Monday, June 11, 2012

Links Myths and Missteps

Missteps (missed words, mistakes, and slips) happen in the world of social media. Where the online world can include an instantaneous megaphone and spotlight, learn to waltz.

On the Many Links Myth post of May 28th, the point of the post was to show how offering a ladder of connection links triggers a paralysis of choice reaction. This is ineffective if the intent is to entice a reader to click on a link and experience your awesome author persona. I, Therese, am aware of all the other distractions to my attention that were happening when I wrote and scheduled that post before unplugging and skipping town. (often do this during the summer.)

Fortunately, David D. Levine sent an email and left a comment that I had actually created an example of inappropriate email addresses instead of the inappropriate multiple social media links examples I had intended. Creating a new post to correct an error is also a duplicate promotion so never shy away from a chance to say, "Oops, here's what I meant to say."

So I'll clarify - no matter where you are on the web, or how many ways you can be contacted, give your audience one choice for that first glance potential. It's the first glance at the author persona you've created that you want to present to your audience. As an author, with hours of time to network all over every social media outlet everyday, <grin!> you need to remember your audience has limited time and they are looking for a great reading experience.

Your signature link should only be:  (.net or .org also work and are invisible)
or if you're using a free service like WordPress or Blogspot or LiveJournal.

These web address links can also be embedded on  Author Name or My Website.

The reader clicks on that one link and there's your Author Persona. Have the graphics in a sidebar for Twitter, Facebook, your publisher, your book covers, and all the places you exist on the web. Make sure a click on those graphics have embedded links to connect to you, or are a link to purchase your book. Check these links to verify they work at least once a month.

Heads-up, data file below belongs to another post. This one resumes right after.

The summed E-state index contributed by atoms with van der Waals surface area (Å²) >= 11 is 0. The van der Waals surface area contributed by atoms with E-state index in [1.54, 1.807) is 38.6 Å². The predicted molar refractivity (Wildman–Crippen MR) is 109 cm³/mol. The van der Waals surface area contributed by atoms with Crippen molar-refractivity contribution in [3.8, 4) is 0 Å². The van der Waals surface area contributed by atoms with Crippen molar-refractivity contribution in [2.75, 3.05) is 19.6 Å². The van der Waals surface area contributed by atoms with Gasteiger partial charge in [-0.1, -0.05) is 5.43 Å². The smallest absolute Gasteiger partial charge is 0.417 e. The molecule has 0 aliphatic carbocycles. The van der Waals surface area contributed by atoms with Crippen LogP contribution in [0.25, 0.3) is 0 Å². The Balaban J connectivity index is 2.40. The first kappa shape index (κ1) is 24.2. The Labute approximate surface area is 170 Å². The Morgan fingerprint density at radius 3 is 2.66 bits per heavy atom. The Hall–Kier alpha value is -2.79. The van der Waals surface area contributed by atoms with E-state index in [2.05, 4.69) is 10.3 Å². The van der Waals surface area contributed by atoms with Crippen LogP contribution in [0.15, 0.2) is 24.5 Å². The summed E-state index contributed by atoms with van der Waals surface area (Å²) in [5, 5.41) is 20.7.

If you want to promo a novel beneath your signature link, please limit it to two. An "Available Now" or a "Coming Soon" is great. A list of titles, or a blurb paragraph, distracts the reader from a curious click on your link to find out about your books. Less-is-More to generate a click on your link to you.

When a reader clicks on your link, they have already made the choice to connect. They are now on your main persona page. Since you've created a great experience for the reader that represents your genuine author persona, they are more willing to follow, read more, or BUY, and the easier it is, the better they feel about that choice. Pay attention to how you feel when you see how others present that choice to connect and you will know the way to appeal to your audience.

Also, have a designated email or contact form that's very easy to find and use. Too many websites include the options - Follow me on Twitter! Like me on Facebook! - but do not provide a way to send a simple, private, email note. The recent example is:  An editor for an online magazine wanted to add some bloggers to the magazine RSS feed to repost articles of interest to their readership, but was unable to contact the authors. 

If you misstep and someone like David D. Levine is gracious enough to point out that gaff, thank him, and check out what he's got going on. Hello! Lots of cool stories and more! I wouldn't have discovered him if I hadn't misstepped online and he stepped forth to politely let me know. New connections are born this way. You may never connect with 90% of your audience so treat that 10% with the same respect you deserve.

And if you make a misstep? Waltz with it.

Any marketing questions can be posed in the comments on any post. If you have a question, others will too, so we can address our answers to all. Our posts are myths and tips we want to share but we love to target our answers to specific questions.

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